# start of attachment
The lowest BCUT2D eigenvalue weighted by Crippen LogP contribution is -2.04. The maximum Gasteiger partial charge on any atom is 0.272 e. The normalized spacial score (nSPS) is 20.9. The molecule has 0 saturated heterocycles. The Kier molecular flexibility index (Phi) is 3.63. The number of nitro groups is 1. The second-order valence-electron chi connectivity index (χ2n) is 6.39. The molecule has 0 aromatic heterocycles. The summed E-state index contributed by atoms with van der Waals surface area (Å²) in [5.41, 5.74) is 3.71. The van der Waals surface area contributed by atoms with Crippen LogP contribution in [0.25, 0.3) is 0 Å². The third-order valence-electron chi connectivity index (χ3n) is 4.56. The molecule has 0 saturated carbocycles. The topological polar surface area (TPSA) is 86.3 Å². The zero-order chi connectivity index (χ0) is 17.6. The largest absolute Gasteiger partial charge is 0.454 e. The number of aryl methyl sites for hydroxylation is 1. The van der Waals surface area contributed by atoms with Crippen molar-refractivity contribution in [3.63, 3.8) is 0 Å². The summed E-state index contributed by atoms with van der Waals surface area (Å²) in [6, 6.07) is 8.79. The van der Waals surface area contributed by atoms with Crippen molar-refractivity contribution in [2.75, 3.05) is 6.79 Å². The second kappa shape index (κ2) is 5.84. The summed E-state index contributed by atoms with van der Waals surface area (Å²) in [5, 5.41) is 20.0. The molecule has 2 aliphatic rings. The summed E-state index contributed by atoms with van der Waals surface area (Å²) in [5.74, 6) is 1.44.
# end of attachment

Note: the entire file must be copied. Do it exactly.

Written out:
The lowest BCUT2D eigenvalue weighted by Crippen LogP contribution is -2.04. The maximum Gasteiger partial charge on any atom is 0.272 e. The normalized spacial score (nSPS) is 20.9. The molecule has 0 saturated heterocycles. The Kier molecular flexibility index (Phi) is 3.63. The number of nitro groups is 1. The second-order valence-electron chi connectivity index (χ2n) is 6.39. The molecule has 0 aromatic heterocycles. The summed E-state index contributed by atoms with van der Waals surface area (Å²) in [5.41, 5.74) is 3.71. The van der Waals surface area contributed by atoms with Crippen LogP contribution in [0.25, 0.3) is 0 Å². The third-order valence-electron chi connectivity index (χ3n) is 4.56. The molecule has 0 saturated carbocycles. The topological polar surface area (TPSA) is 86.3 Å². The zero-order chi connectivity index (χ0) is 17.6. The largest absolute Gasteiger partial charge is 0.454 e. The number of aryl methyl sites for hydroxylation is 1. The van der Waals surface area contributed by atoms with Crippen molar-refractivity contribution in [3.63, 3.8) is 0 Å². The summed E-state index contributed by atoms with van der Waals surface area (Å²) in [6, 6.07) is 8.79. The van der Waals surface area contributed by atoms with Crippen molar-refractivity contribution in [2.75, 3.05) is 6.79 Å². The second kappa shape index (κ2) is 5.84. The summed E-state index contributed by atoms with van der Waals surface area (Å²) in [5, 5.41) is 20.0. The molecule has 2 aliphatic rings. The summed E-state index contributed by atoms with van der Waals surface area (Å²) in [5.74, 6) is 1.44.